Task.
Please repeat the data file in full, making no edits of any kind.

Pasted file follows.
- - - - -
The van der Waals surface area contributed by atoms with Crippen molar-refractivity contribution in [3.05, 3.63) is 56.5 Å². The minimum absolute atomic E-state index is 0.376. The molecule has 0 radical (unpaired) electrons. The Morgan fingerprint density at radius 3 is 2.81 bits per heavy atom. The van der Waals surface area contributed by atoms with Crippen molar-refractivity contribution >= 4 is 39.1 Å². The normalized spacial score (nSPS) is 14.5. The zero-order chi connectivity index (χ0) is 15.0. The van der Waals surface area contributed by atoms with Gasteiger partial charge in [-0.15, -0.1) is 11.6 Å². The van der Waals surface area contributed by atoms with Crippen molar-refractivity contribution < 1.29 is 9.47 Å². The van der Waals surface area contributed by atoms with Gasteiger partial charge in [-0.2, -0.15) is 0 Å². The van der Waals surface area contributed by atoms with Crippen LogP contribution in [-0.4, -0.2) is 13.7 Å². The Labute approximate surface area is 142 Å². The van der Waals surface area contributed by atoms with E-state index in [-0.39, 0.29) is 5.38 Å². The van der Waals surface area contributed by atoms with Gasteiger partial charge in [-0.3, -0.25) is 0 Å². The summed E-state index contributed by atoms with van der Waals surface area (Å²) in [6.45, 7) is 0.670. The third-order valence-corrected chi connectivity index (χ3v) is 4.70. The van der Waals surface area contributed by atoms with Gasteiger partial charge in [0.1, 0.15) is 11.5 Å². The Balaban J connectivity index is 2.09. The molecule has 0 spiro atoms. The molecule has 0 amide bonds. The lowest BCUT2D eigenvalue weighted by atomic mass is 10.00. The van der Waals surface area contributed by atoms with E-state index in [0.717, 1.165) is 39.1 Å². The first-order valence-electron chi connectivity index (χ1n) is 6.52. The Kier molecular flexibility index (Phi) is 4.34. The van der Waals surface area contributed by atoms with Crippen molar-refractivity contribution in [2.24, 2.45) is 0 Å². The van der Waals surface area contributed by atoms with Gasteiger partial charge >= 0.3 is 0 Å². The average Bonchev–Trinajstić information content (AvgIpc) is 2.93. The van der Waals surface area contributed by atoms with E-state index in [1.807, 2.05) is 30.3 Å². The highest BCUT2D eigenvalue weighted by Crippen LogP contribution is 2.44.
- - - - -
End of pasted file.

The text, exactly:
The van der Waals surface area contributed by atoms with Crippen molar-refractivity contribution in [3.05, 3.63) is 56.5 Å². The minimum absolute atomic E-state index is 0.376. The molecule has 0 radical (unpaired) electrons. The Morgan fingerprint density at radius 3 is 2.81 bits per heavy atom. The van der Waals surface area contributed by atoms with Crippen molar-refractivity contribution >= 4 is 39.1 Å². The normalized spacial score (nSPS) is 14.5. The zero-order chi connectivity index (χ0) is 15.0. The van der Waals surface area contributed by atoms with Gasteiger partial charge in [-0.15, -0.1) is 11.6 Å². The van der Waals surface area contributed by atoms with Crippen molar-refractivity contribution < 1.29 is 9.47 Å². The van der Waals surface area contributed by atoms with Gasteiger partial charge in [-0.2, -0.15) is 0 Å². The van der Waals surface area contributed by atoms with Crippen LogP contribution in [-0.4, -0.2) is 13.7 Å². The Labute approximate surface area is 142 Å². The van der Waals surface area contributed by atoms with E-state index in [-0.39, 0.29) is 5.38 Å². The van der Waals surface area contributed by atoms with Gasteiger partial charge in [-0.3, -0.25) is 0 Å². The summed E-state index contributed by atoms with van der Waals surface area (Å²) in [6.45, 7) is 0.670. The third-order valence-corrected chi connectivity index (χ3v) is 4.70. The van der Waals surface area contributed by atoms with Gasteiger partial charge in [0.1, 0.15) is 11.5 Å². The Balaban J connectivity index is 2.09. The molecule has 0 spiro atoms. The molecule has 0 amide bonds. The lowest BCUT2D eigenvalue weighted by atomic mass is 10.00. The van der Waals surface area contributed by atoms with E-state index in [0.717, 1.165) is 39.1 Å². The first-order valence-electron chi connectivity index (χ1n) is 6.52. The Kier molecular flexibility index (Phi) is 4.34. The van der Waals surface area contributed by atoms with Crippen molar-refractivity contribution in [2.24, 2.45) is 0 Å². The van der Waals surface area contributed by atoms with Gasteiger partial charge >= 0.3 is 0 Å². The average Bonchev–Trinajstić information content (AvgIpc) is 2.93. The van der Waals surface area contributed by atoms with E-state index in [1.807, 2.05) is 30.3 Å². The highest BCUT2D eigenvalue weighted by Crippen LogP contribution is 2.44.